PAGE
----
And Labour, the blame is entirely at your feet. Possibly if you’d had a better election campaign than “We’re another bunch of pro-austerity economic illiterates – just not quite as bad as the Tories” then you would have had people who actually wanted to vote for you. Rather than losing your votes to Farage and then blaming us.
And you do not own the Green vote. Some of us have hard lines you cross. Many of us will tell you that if you support Frakking and want our votes you can frack off! One of my personal lines is still the Iraq War – I’ll never knowingly vote for anyone who voted for that (which didn’t stop me voting for Jeremy Corbyn in 2005).
As for what harm would 8 MPs have done? Would they have been able to make abortion illegal? No. But it’s possible to restrict access to abortion without banning it. The sort of tricks Nadine Dorries loves to try. The DUP supports homophobic conscience clauses. And all they need is to sneak one or two of those into the back of Tory bills to make a Tory government even worse. All the economics of the Tory party with homophobia and mysogeny on top. By voting Green you stopped the DUP gaining a massively disproportionate amount of influence.
Remember: It could have been worse. And Tory/DUP is even worse than pure Tory. This is what the Labour Party are blaming us for not ending up with.
And that we almost had the DUP (of all people) holding the balance of power is yet another reason the voting system needs to change.
The 2015 election is done. We have a new Tory government – and one that gained about 25 seats. And much is being made of the Tories gaining 25 seats and the Labour losing 25. That happened, and it’s important. But from the perspective of the election (as opposed to the future) it’s a side effect. There are four stories to the election which are probably in reverse order of importance:
- How a party without a vision other than “We’re not as bad as the other guys” makes no inroads (The net change between Labour and the Tories was a two seat swing to Labour (eight Labour went Tory and ten Tory went Labour)).
- That the rise of UKIP soaked up a lot of disaffected voters who’d otherwise have voted “Kick the bums out” in favour of Labour (particularly in the North of England)
- The rise of the SNP (taking 40 seats off Labour and 10 off the Lib Dems)
- The disintegration of the Lib Dems who lost almost all their seats to whichever the competing party was as the party faithful had a real chance to make its opinions on the leadership known. The apparent Tory gain was caused by the disintegration of their coalition partners.
There are a lot of people at this (and every other) election talking of voting tactically. Whether you should is an interesting ethical question – and one outside the scope of this blog post. The only thing I’ll say on the ethics is that many people voted Lib Dem at the last election to keep the Tories out. This is a guide coming from a keen amateur game designer for the would be tactical voters to making the best use of your vote under the First Past the Post system. A system designed for game playing rather than getting representative results. Continue reading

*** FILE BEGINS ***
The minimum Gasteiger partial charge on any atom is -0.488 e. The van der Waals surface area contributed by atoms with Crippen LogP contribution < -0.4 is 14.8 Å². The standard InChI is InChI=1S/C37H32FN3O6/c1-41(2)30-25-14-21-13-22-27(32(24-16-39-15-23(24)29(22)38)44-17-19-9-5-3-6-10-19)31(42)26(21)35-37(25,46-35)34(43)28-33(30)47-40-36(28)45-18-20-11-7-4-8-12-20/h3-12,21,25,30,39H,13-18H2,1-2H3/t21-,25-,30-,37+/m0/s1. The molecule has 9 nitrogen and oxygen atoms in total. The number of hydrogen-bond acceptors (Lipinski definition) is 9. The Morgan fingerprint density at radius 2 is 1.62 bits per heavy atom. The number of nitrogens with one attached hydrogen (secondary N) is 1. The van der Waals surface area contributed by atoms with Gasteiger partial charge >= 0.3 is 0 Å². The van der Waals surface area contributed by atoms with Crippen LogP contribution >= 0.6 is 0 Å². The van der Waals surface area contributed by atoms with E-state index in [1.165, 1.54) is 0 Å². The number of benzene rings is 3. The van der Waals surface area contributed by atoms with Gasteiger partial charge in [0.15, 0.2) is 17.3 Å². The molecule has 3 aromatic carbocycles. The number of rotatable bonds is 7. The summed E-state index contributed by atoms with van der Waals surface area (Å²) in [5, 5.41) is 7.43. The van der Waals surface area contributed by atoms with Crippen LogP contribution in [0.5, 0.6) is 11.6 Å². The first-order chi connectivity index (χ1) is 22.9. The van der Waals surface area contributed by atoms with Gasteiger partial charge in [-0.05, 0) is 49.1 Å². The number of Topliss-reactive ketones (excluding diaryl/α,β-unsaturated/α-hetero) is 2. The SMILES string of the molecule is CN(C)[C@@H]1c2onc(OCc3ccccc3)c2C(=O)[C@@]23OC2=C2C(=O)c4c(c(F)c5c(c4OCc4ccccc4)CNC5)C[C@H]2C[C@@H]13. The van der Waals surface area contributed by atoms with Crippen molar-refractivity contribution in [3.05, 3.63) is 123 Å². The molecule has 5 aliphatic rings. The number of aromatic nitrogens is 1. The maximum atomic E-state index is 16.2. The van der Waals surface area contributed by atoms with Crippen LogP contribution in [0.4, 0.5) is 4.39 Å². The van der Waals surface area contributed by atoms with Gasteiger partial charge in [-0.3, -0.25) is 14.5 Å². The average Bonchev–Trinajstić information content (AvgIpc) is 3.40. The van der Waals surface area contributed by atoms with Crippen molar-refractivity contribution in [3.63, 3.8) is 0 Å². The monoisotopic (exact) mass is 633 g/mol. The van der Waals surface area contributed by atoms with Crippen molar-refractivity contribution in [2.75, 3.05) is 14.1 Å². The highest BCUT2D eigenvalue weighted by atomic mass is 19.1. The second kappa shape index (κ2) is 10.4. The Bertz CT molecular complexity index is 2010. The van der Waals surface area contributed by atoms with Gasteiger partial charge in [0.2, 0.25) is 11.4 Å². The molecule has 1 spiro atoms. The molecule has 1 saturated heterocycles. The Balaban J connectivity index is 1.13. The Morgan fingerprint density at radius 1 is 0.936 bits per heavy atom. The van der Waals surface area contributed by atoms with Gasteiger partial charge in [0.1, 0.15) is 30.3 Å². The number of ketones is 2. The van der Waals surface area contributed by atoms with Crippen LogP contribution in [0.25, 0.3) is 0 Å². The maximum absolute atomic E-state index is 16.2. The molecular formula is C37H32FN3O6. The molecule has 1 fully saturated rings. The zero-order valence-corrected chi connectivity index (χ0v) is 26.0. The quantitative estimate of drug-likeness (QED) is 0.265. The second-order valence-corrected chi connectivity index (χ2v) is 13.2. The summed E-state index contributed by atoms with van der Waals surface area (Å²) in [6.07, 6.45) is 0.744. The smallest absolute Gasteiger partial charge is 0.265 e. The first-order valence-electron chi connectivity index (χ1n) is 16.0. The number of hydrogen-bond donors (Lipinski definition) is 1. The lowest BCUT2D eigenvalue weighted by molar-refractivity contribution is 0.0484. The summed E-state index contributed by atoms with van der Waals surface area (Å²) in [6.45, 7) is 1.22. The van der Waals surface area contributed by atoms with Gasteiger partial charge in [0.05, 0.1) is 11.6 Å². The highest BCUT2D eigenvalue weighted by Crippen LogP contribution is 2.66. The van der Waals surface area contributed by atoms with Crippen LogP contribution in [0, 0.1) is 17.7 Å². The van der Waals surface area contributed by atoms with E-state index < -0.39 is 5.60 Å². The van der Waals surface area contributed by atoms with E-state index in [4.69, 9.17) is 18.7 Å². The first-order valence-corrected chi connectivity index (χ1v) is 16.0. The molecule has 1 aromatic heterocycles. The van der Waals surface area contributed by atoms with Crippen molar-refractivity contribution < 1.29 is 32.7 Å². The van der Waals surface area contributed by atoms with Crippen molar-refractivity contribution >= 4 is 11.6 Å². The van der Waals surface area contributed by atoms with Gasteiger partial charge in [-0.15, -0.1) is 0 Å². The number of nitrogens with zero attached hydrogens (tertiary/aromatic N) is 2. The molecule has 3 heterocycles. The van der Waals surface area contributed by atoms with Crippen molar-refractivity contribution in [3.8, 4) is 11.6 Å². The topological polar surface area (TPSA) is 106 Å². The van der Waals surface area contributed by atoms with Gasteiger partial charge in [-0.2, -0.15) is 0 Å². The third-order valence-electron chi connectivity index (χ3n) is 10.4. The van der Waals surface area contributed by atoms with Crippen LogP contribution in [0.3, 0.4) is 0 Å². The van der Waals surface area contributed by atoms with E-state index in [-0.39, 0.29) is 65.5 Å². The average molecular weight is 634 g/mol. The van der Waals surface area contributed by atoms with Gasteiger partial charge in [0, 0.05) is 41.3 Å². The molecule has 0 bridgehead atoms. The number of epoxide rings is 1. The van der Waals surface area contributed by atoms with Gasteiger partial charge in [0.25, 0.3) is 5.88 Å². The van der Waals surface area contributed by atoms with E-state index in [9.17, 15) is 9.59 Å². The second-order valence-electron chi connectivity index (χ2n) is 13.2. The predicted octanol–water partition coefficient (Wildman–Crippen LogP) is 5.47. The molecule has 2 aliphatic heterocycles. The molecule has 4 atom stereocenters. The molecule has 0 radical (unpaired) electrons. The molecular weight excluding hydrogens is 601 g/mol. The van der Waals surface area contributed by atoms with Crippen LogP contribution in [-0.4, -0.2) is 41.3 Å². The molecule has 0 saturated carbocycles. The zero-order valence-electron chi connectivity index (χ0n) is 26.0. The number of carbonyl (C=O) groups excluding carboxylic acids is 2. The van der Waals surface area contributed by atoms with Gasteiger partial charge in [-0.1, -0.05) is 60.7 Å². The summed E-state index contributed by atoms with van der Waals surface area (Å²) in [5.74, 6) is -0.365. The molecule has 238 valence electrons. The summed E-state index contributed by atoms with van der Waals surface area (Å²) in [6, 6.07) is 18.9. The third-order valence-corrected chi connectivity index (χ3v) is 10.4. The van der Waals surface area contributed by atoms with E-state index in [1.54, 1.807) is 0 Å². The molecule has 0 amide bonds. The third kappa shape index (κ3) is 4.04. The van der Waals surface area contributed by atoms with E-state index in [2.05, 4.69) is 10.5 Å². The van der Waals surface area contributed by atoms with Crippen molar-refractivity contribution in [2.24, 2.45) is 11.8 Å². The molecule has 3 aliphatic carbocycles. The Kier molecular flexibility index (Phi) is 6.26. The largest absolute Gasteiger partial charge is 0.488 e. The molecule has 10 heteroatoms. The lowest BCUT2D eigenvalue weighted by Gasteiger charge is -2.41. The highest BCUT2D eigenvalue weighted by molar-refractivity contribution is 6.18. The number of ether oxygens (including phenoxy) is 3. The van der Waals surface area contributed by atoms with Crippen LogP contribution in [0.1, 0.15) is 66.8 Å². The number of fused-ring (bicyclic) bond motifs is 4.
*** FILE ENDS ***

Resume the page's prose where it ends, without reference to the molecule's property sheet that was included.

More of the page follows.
Our IP system is broken. Not as spectacularly broken as John Oliver demonstrates the US system is. Copyright’s equally absurd – just look at Happy Birthday. And in the US, copyright has already been extended twice (1976) (1998) just before Micky Mouse was due to come out of copyright (it’s now due out in 2023…). And in the US the following books have become public domain in the past five years because their copyright expired. Indeed the current system of copyright in the US is so toxic to older books that in 2013 Amazon had more books from the 1880s than the 1980s.
But Britain isn’t the US. So what’s that to do with us? We actually have had books coming out of copyright for the past 20 years. The only thing is that the books that came out of copyright last year also came out of copyright in 1994 and were then taken out of the public domain by 1995 legislation (imposed on us by the EU)*. And our term lengths are the same.
The current copyright system is broken and corporate controlled. It needs a radical overhaul
Money is a consensual myth. We currently have fiat money – money that is ultimately imaginary and only worth something because a government says it is, and people believe it and choose to treat it as if the money were real. And people work this out and think it’s ridiculous (it is). And that because it can print more money the government can devalue your savings (if your savings are in a sock under the bed it can; a house remains a house and a company a company regardless).
They then jump from there to one of a number of solutions – normally the Gold Standard, but there are other functionally indistinguishable ones including the Silver Standard, a price-fix based on a basket of commodities, and Bitcoin. And they all have the same flaws as fiat currency – you can’t eat them or take shelter under them and are only worth what people think they are. But rather than having a potential for the government printing more and thus reducing savings, they all suffer from the same thing. The Scrooge McDuck tax on everyone’s work.
“I want to vote Green, but it might let the Tories/Lib Dems in.” – a common refrain for anyone who spends long round the Green Party. I used to hear simmilar round the Liberal Democrats, and I’m sure some UKIP supporters hear the same thing.This is very seldom the case as our First Past the Post system has many issues.
In March 2015, the Electoral Reform Society declared the results of 364 of the 650 (56%) seats being contested. Their equivalent prediction in 2010 was 99.5% accurate (they can’t predict personal scandals in the run up to the election). It’s unusually low this year due to the unprecidented rise of the SNP.
So where does tactical voting make sense? And in specific where will voting Green give the Tories a chance of getting in? To find out, we’re going to look at the Labour Party’s own numbers, as leaked to Buzzfeed last month. Continue reading